City Manager Gary Esplin replied that the City can audit the amount of dollars generated on a gross basis, but profit-wise it is not the Citys business to determine whether the pros are making a profit and what that percentage is. He commented that he appreciated the extensive research performed by Councilmember Shakespeare, but he did not believe St. George could be compared to courses in Sandy and Murray, as not one other city in the state uses its golf courses for economic development, but rather for recreation. The City of St. George operates its golf courses strictly for economic development purposes. The golf season in St. George is completely different from that in other parts of the state. The yearly total paid to all four pros is $474,000 to operate all four courses. With that amount they have to pay all their help. The City can change to another model, but that amount is going to cost the City. If the pros and all their help were made City employees, it would cost $742,000 to operate all four courses, when the City is already losing money on them. This will immediately cost the City $250,000 more to operate the courses, which is more than the City can make in the pro shops and snack bars.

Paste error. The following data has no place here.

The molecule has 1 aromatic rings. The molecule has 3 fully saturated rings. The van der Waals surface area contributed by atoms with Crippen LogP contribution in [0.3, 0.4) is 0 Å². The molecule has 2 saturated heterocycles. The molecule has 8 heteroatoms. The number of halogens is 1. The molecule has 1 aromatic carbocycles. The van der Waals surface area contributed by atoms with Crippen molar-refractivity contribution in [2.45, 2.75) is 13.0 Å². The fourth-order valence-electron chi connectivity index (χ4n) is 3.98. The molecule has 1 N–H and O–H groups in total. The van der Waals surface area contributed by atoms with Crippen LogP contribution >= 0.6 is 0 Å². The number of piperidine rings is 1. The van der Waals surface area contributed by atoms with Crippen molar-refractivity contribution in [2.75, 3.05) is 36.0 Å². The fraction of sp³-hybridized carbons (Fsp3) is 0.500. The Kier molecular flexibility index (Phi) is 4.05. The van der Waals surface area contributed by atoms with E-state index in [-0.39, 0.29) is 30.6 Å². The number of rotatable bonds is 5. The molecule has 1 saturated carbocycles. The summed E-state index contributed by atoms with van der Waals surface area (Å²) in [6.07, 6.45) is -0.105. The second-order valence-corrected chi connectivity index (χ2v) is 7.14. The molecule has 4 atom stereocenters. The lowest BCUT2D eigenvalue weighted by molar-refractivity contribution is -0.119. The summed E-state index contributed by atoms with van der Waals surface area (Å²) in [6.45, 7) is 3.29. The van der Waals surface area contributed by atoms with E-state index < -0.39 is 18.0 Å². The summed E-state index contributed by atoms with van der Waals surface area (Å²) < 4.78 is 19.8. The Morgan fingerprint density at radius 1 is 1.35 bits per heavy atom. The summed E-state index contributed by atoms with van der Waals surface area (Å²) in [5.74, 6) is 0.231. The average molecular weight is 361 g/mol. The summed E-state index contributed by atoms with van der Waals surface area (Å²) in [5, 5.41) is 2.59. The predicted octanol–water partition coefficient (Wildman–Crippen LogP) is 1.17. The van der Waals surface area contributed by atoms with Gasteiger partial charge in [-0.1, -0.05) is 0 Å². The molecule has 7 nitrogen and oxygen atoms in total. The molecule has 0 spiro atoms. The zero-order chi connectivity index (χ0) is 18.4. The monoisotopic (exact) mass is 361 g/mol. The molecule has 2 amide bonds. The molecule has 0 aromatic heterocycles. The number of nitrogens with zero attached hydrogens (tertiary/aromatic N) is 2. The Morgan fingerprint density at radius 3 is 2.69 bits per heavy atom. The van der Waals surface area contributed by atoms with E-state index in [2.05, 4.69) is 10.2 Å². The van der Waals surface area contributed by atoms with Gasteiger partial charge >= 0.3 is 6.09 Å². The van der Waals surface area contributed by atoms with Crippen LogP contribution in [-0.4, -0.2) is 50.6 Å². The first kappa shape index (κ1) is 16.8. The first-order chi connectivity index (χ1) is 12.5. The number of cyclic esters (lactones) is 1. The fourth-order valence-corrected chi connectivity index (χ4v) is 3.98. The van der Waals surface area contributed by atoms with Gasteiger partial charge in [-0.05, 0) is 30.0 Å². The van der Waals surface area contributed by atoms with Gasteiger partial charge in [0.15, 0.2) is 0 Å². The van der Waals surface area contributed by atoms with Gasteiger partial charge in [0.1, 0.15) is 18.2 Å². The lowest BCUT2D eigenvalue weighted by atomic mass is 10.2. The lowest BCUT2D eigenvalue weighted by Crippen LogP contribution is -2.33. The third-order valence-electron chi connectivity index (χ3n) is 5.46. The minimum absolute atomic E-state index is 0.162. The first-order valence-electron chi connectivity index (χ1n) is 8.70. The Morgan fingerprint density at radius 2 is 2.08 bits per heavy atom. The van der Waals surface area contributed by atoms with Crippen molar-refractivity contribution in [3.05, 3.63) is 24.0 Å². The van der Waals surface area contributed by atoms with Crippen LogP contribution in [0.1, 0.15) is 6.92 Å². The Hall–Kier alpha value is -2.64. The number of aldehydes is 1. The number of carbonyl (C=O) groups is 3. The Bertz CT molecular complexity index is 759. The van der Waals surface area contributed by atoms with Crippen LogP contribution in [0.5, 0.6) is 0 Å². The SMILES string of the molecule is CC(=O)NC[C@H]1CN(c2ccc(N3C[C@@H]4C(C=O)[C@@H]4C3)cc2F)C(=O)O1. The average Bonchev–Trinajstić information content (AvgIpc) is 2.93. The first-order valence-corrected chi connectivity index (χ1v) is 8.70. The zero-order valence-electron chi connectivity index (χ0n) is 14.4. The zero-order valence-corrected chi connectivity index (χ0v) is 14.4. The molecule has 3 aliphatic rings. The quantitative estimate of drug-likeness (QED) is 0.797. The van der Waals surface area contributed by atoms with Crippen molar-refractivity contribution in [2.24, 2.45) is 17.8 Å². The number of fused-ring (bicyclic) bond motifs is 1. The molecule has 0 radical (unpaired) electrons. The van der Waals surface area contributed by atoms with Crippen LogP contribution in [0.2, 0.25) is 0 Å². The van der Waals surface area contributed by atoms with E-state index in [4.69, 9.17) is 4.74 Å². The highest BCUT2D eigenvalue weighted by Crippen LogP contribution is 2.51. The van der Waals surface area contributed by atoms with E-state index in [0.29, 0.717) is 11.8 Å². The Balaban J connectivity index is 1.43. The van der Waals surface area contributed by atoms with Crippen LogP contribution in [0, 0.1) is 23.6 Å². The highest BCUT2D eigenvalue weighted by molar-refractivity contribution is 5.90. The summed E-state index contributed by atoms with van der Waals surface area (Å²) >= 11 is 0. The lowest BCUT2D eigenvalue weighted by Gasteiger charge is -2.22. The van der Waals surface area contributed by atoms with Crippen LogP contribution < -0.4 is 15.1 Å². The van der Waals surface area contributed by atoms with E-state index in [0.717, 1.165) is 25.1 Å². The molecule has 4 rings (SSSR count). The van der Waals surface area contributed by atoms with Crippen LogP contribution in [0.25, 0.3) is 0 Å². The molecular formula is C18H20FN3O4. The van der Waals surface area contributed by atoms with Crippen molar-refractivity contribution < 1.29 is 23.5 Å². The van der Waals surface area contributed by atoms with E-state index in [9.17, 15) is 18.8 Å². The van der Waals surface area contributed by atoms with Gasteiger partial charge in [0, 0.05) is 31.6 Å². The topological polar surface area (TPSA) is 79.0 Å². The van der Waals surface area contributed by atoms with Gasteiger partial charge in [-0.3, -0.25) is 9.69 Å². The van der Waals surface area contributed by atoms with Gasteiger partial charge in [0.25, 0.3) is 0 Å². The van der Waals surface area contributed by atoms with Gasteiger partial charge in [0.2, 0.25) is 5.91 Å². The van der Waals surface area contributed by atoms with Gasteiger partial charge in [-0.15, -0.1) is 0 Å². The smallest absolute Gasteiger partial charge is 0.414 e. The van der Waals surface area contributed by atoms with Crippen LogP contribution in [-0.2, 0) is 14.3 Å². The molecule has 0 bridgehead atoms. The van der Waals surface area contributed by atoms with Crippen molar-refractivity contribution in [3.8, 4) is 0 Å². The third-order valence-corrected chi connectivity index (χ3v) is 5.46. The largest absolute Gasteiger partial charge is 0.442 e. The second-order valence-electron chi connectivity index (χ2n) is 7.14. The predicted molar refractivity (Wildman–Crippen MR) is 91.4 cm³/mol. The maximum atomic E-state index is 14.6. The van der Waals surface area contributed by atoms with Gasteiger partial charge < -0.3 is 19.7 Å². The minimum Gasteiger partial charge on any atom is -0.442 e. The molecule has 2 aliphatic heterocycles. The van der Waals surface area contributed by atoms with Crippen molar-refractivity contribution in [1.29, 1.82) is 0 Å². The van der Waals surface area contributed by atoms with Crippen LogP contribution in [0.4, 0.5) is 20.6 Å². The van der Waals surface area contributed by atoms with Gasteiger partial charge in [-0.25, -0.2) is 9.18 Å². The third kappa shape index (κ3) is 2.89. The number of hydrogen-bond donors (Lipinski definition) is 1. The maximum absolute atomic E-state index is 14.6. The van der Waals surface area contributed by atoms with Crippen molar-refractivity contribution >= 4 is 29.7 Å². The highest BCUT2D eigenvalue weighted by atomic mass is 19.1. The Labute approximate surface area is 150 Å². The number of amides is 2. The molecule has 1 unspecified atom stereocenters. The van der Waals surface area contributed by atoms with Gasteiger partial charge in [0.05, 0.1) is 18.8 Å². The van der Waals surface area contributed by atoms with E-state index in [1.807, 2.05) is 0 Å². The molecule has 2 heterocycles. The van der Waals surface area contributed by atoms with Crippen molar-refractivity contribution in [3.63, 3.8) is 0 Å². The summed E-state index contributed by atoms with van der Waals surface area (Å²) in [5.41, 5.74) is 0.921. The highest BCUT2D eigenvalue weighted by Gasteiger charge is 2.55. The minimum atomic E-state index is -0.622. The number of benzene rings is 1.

Mayor McArthur advised the City studied this issue four or five years ago, and came to the same conclusion - that it would take $250,000 more to operate the courses if the pros and their help were made City employees.

Councilmember Shakespeare commented that not all the courses have assistant pros and the help is being paid minimum wage. The courses can still be used for economic development, as they are not going anywhere. The issue that needs to be examined is if the money going through the pro shops and snack bars should belong to the

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City. An audit of the courses should be performed and compared to what is happening in other cities.